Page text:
Editor’s Note — after Rowan Williams

Jason Cowley on the fallout from the Archbishop of Canterbury’s guest edit of the <em>New Statesman<

Well, that was a quiet week . . . After the hysterical response to the Archbishop of Canterbury's leader in last week's New Statesman, of which he was guest editor, we gathered on the evening of Monday 13 June in the Guard Room at Lambeth Palace for summer drinks. ABC, as Rowan Williams is known to those who work closely with him, was remarkably chipper and seemed unconcerned about all the personal criticism.

The archbishop's political intervention was especially courageous because he must have known how his disparagers would mobilise against him; how they would wilfully misread and misinterpret his highly nuanced contribution, which challenged both left and right to define a new kind of communitarian politics at a time when government is attempting to cut both the demand for and supply of the state. Sure enough, his enemies mobilised. "When sorrows come, they come not single spies," says Claudius in Hamlet, "but in battalions."

Glorious mud

Interesting word, "Lambeth". We know that Lambeth Palace is used metonymically for the Church of England and the Archbishop of Canterbury, just as Downing Street is for the Prime Minister and the British government. But what of its etymology? I could find nothing on it in various dictionaries, but Dr Williams, a renowned polyglot, tells me that Lambeth means "mudbank" in Middle English, which fits with its location on the south bank of the Thames. Is he correct?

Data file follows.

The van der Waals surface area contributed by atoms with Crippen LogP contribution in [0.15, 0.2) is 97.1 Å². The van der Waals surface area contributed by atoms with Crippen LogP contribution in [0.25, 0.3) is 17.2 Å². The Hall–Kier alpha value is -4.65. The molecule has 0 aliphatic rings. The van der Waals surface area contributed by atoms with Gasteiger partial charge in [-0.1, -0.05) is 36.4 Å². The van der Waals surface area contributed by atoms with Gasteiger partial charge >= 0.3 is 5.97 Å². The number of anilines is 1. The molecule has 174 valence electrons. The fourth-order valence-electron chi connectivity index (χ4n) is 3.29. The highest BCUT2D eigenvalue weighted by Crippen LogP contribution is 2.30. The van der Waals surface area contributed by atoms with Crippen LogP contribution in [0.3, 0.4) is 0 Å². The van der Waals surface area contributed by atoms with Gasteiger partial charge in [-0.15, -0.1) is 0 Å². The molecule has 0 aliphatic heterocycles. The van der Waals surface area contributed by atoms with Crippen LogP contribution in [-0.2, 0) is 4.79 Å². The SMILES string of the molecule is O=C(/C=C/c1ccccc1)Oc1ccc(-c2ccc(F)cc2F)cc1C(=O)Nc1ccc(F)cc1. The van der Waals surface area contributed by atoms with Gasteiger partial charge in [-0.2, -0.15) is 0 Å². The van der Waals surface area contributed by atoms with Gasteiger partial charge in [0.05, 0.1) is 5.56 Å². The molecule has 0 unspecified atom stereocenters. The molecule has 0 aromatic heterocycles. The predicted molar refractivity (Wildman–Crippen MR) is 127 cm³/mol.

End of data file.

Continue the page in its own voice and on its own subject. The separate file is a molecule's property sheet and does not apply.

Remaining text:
A bomb in your pocket

After signing off the final proofs for last week's issue, I headed for Stratford-upon-Avon to watch Michael Boyd's Macbeth at the triumphantly reconstructed Royal Shakespeare Theatre. Much later that evening when I turned my phone back on, the emails and texts were accumulating as I suspected they would be. Everyone wanted to talk about Dr Williams's "sustained attack" on the policies of the coalition, which was splashed on the front page of the next day's Daily Telegraph. How? What? Where? Why? I turned off my phone and went to sleep.